Todayâ€™s pedal line is from Nigel Houghton. If you have a pedal line (doesnâ€™t have to be in a board) for your rig, please email me a photo, bio, description of pedals and routing to email@example.com. Every Friday Iâ€™ll showcase a pedal line submission. Make sure you include any links to your band or music page.
Thought you might like to see my setup. Chain goes like this:
Guitar -> Fulltone Clyde Deluxe -> Looper
Loop 1 – Lightning Boy Soul Drive
Loop 2 – Keeley Compressor
Loop 3 – DLS Chorus-Waves CV2
Loop 4 – Malekko Ekko 616 Analog Delay
Tuner Out – Sonic Research Turbo Tuner
After the Looper:
Â Fulltone Supa-Trem -> Fulltone Catalyst -> Morley AB Pedal
Board is a PedalTrain 1, power comes from a Voodoo Labs Pedal Power 2 Plus and a T-Rex Engineering Fuel Tank Junior, both mounted under the PedalTrain. Since I play in a classic rock cover band at the moment, I also use a Rocktron Banshee up front in the chain if I know I’m going to need it. I also use a Boss FS-6 foot switch to control an AirTurn unit, which is also powered from one of the units under the board. The AirTurn is used to control OnSong on my iPad (seriously can’t remember the words to all the songs these days). Everything is lit up and protected on stage using a Pedal Guard Pro from StageLitePro. I use the Looper mainly so that I don’t have to “dance” on the board, the tuner-out/mute is also quite useful.
The Catalyst and Supa-Trem sit on PedalTrain boosters so I can get to them easily and if you’re wondering how everything is fastened down, the Clyde, Looper and Supa-Trem are all screwed to the PedalTrain instead of sitting on their rubber feet. All the others use small strips of Godlyke Power Grip. Everything is connected using George L’s, I’ve tried plenty of other solder-less systems over the years and I can tell you that George L’s are by far the best, don’t bother with anything else.
From the Morley AB, the signal goes to a Fender Bassman Tweed ’59 reissue (1985 model) and a Fender Blues Junior Tweed (2011 model). For small gigs I normally just use the Blues Jr and leave the AB pedal out.
I use quite a few Fulltone pedals because they sound great and are extremely reliable. Best pedal on the board though is the Lightning Boy Soul Drive, it’s just phenomenal and I’m not sure what I’d do without it now. It’s become a must-have pedal for studio and live performance. Some folks might be wondering why the compressor comes after the Soul Drive, it’s just the way I prefer it, you should experiment for yourself with putting gain/overdrive before and after a compressor. The only thing I would say is use a really good compressor, it’s one pedal you cannot go cheap on.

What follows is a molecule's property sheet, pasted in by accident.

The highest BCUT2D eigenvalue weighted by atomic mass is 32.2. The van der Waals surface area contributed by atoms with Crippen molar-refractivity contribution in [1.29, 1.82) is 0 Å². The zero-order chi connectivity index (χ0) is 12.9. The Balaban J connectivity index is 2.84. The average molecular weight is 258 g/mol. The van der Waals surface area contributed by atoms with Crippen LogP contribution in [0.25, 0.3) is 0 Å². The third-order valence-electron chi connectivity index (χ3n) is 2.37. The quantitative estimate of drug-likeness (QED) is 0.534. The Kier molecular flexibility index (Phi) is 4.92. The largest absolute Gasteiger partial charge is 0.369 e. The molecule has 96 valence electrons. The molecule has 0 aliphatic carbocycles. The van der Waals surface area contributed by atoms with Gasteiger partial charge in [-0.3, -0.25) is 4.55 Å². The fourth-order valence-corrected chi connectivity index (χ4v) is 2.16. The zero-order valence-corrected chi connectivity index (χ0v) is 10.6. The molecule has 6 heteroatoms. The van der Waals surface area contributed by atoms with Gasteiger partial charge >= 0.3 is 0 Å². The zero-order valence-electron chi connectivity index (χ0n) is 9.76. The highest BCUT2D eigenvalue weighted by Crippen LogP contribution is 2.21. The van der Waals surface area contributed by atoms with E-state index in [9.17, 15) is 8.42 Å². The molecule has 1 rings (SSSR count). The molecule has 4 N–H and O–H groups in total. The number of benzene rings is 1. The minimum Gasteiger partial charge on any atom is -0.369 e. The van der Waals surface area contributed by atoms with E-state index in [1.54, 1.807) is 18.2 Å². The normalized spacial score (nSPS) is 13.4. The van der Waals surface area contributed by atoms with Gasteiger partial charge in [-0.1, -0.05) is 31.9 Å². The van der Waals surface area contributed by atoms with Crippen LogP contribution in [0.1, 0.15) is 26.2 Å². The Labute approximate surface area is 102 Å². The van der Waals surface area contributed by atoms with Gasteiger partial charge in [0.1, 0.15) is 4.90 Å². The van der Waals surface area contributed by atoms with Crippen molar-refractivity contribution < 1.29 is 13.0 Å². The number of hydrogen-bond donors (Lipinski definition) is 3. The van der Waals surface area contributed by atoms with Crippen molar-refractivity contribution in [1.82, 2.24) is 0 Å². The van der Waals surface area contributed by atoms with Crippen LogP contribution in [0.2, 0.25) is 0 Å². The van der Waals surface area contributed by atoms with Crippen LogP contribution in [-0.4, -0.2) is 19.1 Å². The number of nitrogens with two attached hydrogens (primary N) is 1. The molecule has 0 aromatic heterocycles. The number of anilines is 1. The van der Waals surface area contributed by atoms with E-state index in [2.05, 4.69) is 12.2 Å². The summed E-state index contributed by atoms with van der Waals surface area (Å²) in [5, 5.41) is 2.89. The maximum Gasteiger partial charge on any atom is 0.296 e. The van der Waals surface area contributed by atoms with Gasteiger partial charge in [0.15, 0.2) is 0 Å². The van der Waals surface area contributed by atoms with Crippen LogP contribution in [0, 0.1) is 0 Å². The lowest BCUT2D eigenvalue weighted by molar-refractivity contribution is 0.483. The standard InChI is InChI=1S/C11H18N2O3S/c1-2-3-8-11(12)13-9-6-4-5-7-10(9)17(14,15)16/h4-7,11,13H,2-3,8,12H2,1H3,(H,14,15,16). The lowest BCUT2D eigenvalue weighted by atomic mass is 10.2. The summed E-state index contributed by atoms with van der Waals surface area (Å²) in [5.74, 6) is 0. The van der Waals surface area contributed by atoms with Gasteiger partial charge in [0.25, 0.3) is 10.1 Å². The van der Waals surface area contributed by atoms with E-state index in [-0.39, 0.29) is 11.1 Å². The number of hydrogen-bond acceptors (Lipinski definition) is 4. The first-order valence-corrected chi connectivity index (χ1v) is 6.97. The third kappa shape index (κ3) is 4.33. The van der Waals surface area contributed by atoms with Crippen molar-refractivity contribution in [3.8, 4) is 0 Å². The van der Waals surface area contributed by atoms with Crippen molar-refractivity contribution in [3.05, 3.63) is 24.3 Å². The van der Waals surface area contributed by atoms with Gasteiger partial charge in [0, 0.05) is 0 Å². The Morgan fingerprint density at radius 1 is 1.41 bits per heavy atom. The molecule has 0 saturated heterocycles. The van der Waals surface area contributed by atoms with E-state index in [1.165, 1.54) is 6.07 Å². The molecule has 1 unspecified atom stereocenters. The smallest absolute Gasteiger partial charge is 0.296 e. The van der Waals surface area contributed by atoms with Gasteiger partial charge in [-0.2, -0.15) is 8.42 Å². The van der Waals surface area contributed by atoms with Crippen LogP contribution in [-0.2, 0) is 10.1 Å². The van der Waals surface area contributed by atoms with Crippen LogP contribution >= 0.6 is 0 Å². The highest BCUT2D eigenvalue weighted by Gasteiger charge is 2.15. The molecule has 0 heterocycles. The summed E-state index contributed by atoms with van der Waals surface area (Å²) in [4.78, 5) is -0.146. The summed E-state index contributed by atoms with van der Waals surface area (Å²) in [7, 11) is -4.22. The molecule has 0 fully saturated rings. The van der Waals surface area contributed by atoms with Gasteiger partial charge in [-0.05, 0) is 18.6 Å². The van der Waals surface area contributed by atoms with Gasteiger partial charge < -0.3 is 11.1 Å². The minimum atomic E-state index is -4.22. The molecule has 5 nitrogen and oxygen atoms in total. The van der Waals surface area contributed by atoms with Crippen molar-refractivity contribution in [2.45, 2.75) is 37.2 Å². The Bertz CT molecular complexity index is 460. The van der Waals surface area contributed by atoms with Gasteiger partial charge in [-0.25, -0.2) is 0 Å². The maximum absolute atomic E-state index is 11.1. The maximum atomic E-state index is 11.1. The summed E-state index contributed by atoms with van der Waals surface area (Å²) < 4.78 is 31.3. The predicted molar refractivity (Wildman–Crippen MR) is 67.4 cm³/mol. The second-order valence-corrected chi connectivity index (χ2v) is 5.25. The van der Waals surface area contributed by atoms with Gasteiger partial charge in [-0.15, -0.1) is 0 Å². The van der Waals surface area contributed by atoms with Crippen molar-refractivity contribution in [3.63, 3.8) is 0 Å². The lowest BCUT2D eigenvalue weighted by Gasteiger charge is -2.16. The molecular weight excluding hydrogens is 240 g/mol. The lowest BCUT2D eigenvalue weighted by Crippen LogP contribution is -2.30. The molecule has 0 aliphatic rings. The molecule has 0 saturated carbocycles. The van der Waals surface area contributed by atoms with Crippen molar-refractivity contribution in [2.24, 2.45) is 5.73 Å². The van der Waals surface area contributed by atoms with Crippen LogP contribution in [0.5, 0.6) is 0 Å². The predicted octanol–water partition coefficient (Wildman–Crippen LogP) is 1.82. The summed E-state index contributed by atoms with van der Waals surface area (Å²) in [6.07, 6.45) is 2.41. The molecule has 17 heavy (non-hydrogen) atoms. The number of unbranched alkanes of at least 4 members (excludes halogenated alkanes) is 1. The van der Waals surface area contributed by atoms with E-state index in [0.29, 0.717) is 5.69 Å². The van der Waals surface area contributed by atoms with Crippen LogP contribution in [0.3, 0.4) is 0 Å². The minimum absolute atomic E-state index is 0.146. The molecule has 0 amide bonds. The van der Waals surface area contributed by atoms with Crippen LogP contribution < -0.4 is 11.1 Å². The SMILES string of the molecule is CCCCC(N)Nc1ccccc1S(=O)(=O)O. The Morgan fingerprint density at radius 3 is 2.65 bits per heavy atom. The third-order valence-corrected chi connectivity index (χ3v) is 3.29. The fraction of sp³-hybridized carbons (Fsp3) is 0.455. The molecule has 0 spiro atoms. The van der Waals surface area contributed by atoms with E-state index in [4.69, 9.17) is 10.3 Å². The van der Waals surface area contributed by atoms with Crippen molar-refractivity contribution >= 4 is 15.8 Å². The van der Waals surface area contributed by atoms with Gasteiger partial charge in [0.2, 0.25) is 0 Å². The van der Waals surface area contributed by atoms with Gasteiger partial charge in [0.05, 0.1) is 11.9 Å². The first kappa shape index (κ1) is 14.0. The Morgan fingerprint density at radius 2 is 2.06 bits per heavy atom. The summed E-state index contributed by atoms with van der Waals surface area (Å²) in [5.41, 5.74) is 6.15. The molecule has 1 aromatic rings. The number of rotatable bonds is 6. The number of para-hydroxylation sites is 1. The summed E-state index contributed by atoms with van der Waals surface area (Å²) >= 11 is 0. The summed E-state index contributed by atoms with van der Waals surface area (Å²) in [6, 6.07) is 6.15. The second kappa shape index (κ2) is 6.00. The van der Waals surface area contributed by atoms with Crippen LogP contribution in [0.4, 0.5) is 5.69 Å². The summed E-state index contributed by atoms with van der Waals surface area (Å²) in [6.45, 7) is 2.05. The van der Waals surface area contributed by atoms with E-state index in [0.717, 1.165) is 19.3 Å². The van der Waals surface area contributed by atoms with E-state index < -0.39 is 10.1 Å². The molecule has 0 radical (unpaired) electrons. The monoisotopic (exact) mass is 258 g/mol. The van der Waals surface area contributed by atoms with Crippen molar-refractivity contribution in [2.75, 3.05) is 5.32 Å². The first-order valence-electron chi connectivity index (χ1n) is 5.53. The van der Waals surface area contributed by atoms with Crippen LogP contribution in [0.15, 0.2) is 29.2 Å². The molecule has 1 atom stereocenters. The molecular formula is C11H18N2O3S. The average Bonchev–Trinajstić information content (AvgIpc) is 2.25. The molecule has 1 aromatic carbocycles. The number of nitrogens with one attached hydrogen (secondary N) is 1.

The Catalyst at the end of the chain is used for a solo boost on stage, it just fattens the sound slightly and boosts it nicely. Also pushes the tubes a little more in the amps quite well.
I’ve been playing for about 38 years, professionally between the ages of 14 and 30, various different bands and styles since then. As a result I have amassed quite a bit of gear, vintage and new, over the years. So much that I don’t have any room for much of anything else in my basement these days.
Anyway, if you like this stuff, I’ll send you an overview of my practice pedal board as a follow up (you don’t think I’d hump that huge and heavy board around for practice did you?).
5 years ago
Great board! I’m also a fan of FullTone pedals! I’m currently looking at getting a tremolo and of course, I’m thinking of getting the Supa Trem. Are you still using yours? The only review I could find about it is https://guitarunited.com/fulltone-supa-trem-review/ and I was wondering if it lives up to the hype. Is it still your go-to trem or do you recommend a better one? I’m only asking because your article was written in 2013 and if anything better came out ever since. Thanks!Reply